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China renews calls for ‘absolute fight’ against the Dalai Lama
Phayul[Wednesday, July 10, 2013 08:47]
A student monk explaining a science experiment to His Holiness the Dalai Lama during the inauguration of a new science study center at Sera Jey Monastery in Bylakuppe, South India on July 7, 2013. (Photo/OHHDL/Tenzin Choejor)
A student monk explaining a science experiment to His Holiness the Dalai Lama during the inauguration of a new science study center at Sera Jey Monastery in Bylakuppe, South India on July 7, 2013. (Photo/OHHDL/Tenzin Choejor)
DHARAMSHALA, July 10: China’s leading official in charge of religious groups and ethnic minorities has called for an “absolute fight” against the Dalai Lama while stating that the exiled Tibetan spiritual leader’s demands for genuine autonomy for Tibet “directly conflicts” with China’s constitution.

Yu Zhengsheng, number four in the ruling Communist party's hierarchy, made the comments while talking to local officials and religious leaders in Gansu region of eastern Tibet.

"For the sake of national unity and the development of stability in Tibetan regions, we must take a clear-cut stand and deepen the struggle against the Dalai clique," the official Xinhua news agency cited Yu as saying.

"Only when the Dalai Lama publicly announces that Tibet is an inalienable part of China since ancient time, gives up the stance of 'Tibet independence' and stops his secessionist activities, can his relations with the CPC Central Committee possibly be improved.”

His comments come on the heels of widespread speculations of China’s softening of stance on the Dalai Lama, who was forced into exile in 1959.

Yu said China’s policies towards the 78-year-old Tibetan leader was “consistent and clear” while calling for “an absolute fight against the Dalai Lama clique in order to realise national unification and Tibetan regions' development and stability.”

He stated that the Dalai Lama's Middle-Way Policy aimed at achieving genuine autonomy for Tibet is “completely opposite to China's Constitution and the country's system of regional ethnic autonomy.” The exile Tibetan administration has long argued that the MWA policy works within the framework of China’s constitution.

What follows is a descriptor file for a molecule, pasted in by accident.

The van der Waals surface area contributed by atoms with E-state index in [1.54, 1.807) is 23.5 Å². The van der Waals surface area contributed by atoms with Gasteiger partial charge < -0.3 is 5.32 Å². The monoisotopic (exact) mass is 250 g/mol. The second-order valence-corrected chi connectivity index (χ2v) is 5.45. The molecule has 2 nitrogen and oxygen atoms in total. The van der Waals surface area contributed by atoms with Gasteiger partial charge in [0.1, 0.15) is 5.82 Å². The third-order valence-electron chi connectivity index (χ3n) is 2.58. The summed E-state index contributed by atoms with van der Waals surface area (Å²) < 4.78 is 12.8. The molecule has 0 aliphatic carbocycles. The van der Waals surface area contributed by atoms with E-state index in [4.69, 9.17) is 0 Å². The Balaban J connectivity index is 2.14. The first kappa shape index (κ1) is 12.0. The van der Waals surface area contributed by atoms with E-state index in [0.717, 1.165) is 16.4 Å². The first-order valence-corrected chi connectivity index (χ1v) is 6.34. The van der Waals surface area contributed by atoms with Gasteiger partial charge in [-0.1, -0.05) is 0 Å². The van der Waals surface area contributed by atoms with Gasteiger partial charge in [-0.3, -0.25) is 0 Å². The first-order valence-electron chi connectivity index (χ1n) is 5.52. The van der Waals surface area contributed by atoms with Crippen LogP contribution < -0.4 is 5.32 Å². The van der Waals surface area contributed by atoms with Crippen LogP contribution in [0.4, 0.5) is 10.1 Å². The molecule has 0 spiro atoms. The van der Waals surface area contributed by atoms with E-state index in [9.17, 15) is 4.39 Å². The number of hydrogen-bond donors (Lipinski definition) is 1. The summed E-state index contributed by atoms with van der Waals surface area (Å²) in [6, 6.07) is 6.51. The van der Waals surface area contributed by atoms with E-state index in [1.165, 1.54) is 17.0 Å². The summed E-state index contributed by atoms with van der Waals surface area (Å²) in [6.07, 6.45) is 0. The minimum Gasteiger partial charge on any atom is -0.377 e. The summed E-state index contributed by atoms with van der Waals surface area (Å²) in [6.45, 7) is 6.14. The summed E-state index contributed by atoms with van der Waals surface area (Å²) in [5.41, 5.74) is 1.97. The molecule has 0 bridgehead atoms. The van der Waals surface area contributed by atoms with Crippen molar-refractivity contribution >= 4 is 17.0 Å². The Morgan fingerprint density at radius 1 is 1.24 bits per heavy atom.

The Communist party politburo member further accused the Dalai Lama of engaging in “secessionist activities” and called on Tibetan Buddhists to “politically draw a clear line with the Dalai Lama and firmly oppose any secessionist act that sabotages the CPC's rule and the socialist system.”

Yu again proposed “development” as the solution to all problems in Tibet stating that "only when people's lives have been improved can they be better united with the CPC and become a reliable basis for maintaining stability."

He also pledged to expand the use of Mandarin Chinese alongside Tibetan in education to improve job prospects.

Earlier this month, the UN High Commissioner for Human Rights Navi Pillay told BBC’s World Have Your Say programme that the situation in Tibet requires a political solution.

“I have issued public statements, asking China not to treat this as a security matter but to look into the root causes of the suffering of the Tibetans and why they are seem to be driven to such extreme measures of protests such as self-immolation,” Pillay said.

Since 2009, as many as 119 Tibetans living under China’s rule have set themselves on fire demanding freedom and the return of the Dalai Lama from exile.
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